Author(s): Marrs WR, Horne EA, OrtegaGutierrez S, Cisneros JA, Xu C,
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Abstract Agonists at cannabinoid receptors, such as the phytocannabinoid Δ(9)-tetrahydrocannabinol, exert a remarkable array of therapeutic effects but are also associated with undesirable psychoactive side effects. Conversely, targeting enzymes that hydrolyze endocannabinoids (eCBs) allows for more precise fine-tuning of cannabinoid receptor signaling, thus providing therapeutic relief with reduced side effects. Here, we report the development and characterization of an inhibitor of eCB hydrolysis, UCM710, which augments both N-arachidonoylethanolamine and 2-arachidonoylglycerol levels in neurons. This compound displays a unique pharmacological profile in that it inhibits fatty acid amide hydrolase and α/β-hydrolase domain 6 but not monoacylglycerol lipase. Thus, UCM710 represents a novel tool to delineate the therapeutic potential of compounds that manipulate a subset of enzymes that control eCB signaling.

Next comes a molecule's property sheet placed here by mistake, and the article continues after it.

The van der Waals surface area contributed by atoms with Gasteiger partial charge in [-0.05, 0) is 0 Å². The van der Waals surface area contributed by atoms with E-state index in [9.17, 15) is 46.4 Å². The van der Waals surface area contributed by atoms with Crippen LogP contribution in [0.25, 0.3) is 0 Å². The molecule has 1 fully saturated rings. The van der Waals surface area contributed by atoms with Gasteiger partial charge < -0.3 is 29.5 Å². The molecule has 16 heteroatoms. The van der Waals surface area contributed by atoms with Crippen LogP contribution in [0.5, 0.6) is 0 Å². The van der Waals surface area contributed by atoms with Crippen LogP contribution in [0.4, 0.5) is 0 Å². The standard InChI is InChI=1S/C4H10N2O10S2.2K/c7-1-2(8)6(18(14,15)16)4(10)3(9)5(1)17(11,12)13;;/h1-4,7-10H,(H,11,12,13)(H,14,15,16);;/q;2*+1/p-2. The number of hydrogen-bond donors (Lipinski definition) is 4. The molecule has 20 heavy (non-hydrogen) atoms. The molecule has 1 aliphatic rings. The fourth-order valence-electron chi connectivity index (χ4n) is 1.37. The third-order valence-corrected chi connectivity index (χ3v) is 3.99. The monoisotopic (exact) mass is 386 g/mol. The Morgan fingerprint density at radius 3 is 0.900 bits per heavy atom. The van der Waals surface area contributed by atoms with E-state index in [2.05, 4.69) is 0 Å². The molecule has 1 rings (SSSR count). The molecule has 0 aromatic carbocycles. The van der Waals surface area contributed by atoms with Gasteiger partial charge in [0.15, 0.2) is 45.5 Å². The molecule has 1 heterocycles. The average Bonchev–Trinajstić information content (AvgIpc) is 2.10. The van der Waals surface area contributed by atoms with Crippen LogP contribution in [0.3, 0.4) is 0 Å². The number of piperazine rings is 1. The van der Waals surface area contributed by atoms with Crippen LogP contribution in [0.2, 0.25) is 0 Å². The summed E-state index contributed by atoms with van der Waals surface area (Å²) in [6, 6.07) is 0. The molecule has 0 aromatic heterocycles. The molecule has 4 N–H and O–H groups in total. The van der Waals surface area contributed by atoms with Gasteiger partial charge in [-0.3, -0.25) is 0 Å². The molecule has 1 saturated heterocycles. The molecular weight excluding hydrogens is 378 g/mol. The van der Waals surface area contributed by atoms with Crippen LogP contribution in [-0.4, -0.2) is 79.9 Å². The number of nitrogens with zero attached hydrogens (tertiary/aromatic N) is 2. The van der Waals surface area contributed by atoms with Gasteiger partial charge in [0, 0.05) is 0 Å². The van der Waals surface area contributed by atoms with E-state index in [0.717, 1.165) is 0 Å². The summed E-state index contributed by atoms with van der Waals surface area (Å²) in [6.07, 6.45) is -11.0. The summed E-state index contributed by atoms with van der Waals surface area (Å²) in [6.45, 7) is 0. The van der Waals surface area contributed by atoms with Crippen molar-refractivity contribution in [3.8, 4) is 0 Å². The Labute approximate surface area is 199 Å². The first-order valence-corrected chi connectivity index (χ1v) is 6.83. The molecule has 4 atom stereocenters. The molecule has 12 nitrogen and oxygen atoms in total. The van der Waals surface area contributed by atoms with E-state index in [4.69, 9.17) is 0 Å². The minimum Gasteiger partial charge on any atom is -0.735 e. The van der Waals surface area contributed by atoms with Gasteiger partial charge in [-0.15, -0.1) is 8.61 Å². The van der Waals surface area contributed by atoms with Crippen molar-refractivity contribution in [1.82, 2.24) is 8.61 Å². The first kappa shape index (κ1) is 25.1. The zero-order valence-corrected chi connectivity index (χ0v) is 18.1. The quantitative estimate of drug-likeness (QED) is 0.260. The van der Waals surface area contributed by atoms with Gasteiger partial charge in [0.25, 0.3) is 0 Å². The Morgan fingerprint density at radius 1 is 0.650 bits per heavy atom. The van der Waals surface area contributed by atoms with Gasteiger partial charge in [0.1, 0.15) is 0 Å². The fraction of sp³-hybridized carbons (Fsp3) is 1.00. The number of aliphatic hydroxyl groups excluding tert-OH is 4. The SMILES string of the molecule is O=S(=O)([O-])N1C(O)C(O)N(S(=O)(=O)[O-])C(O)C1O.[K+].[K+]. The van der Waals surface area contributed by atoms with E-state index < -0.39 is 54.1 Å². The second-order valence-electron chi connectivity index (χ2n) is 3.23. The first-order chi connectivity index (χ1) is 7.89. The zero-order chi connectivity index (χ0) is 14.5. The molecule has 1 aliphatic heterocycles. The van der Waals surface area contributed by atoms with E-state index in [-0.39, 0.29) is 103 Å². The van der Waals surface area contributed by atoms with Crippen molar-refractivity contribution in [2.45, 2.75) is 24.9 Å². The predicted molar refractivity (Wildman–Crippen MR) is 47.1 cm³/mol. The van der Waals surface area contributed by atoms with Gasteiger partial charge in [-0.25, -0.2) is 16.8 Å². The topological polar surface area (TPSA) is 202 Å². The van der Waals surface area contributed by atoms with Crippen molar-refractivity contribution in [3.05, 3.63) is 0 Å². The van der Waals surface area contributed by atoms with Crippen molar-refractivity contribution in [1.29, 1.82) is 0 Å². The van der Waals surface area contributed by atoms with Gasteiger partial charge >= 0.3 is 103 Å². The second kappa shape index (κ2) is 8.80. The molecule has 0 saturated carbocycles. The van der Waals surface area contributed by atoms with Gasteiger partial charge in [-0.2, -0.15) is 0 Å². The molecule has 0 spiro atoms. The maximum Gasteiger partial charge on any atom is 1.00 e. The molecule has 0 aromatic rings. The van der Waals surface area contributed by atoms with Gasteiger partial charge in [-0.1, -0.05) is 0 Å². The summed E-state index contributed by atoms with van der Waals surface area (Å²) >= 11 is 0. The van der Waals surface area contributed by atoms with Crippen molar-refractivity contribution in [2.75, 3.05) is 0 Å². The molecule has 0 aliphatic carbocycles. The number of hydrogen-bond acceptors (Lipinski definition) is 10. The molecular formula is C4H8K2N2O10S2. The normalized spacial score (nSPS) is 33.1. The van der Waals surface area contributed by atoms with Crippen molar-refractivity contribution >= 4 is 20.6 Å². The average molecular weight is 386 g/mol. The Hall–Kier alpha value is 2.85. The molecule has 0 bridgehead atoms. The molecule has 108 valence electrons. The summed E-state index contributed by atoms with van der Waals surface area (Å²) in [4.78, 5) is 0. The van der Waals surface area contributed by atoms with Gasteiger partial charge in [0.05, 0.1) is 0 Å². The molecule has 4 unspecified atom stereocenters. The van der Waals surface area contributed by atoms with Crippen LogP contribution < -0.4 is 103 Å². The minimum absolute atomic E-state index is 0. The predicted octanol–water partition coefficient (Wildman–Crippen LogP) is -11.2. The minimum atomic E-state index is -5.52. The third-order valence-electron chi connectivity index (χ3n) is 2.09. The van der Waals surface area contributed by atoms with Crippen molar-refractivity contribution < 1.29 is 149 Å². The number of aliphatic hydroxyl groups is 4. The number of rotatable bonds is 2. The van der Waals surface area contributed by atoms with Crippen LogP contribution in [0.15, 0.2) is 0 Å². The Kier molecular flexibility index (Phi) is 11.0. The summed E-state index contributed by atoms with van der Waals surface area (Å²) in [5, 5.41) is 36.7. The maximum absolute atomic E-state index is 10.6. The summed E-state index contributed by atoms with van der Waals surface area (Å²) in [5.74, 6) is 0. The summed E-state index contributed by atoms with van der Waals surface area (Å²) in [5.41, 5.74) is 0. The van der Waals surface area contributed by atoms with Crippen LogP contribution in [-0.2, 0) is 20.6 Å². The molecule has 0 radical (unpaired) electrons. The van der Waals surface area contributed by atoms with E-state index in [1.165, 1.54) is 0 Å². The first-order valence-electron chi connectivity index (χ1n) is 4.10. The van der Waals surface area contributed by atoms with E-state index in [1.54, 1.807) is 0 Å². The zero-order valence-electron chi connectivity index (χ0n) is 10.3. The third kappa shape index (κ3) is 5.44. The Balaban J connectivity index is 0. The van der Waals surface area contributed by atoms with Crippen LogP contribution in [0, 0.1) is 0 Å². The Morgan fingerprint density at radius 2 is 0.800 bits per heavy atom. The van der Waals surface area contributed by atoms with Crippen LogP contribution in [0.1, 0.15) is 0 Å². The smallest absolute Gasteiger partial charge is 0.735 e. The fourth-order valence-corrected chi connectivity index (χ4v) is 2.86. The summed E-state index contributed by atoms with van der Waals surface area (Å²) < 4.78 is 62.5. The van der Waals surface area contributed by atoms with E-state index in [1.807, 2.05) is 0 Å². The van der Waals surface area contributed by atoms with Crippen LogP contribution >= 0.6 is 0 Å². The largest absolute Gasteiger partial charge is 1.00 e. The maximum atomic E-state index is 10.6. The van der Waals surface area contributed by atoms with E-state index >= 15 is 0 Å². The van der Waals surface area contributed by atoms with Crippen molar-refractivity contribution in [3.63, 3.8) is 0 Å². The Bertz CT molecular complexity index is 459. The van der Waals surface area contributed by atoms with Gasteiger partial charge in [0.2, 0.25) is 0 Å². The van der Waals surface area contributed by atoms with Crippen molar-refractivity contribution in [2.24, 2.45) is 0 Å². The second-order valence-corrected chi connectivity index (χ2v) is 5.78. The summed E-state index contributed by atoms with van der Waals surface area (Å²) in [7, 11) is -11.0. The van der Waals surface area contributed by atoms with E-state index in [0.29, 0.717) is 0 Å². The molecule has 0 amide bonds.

This article was published in J Biol Chem
and referenced in Biochemistry & Physiology: Open Access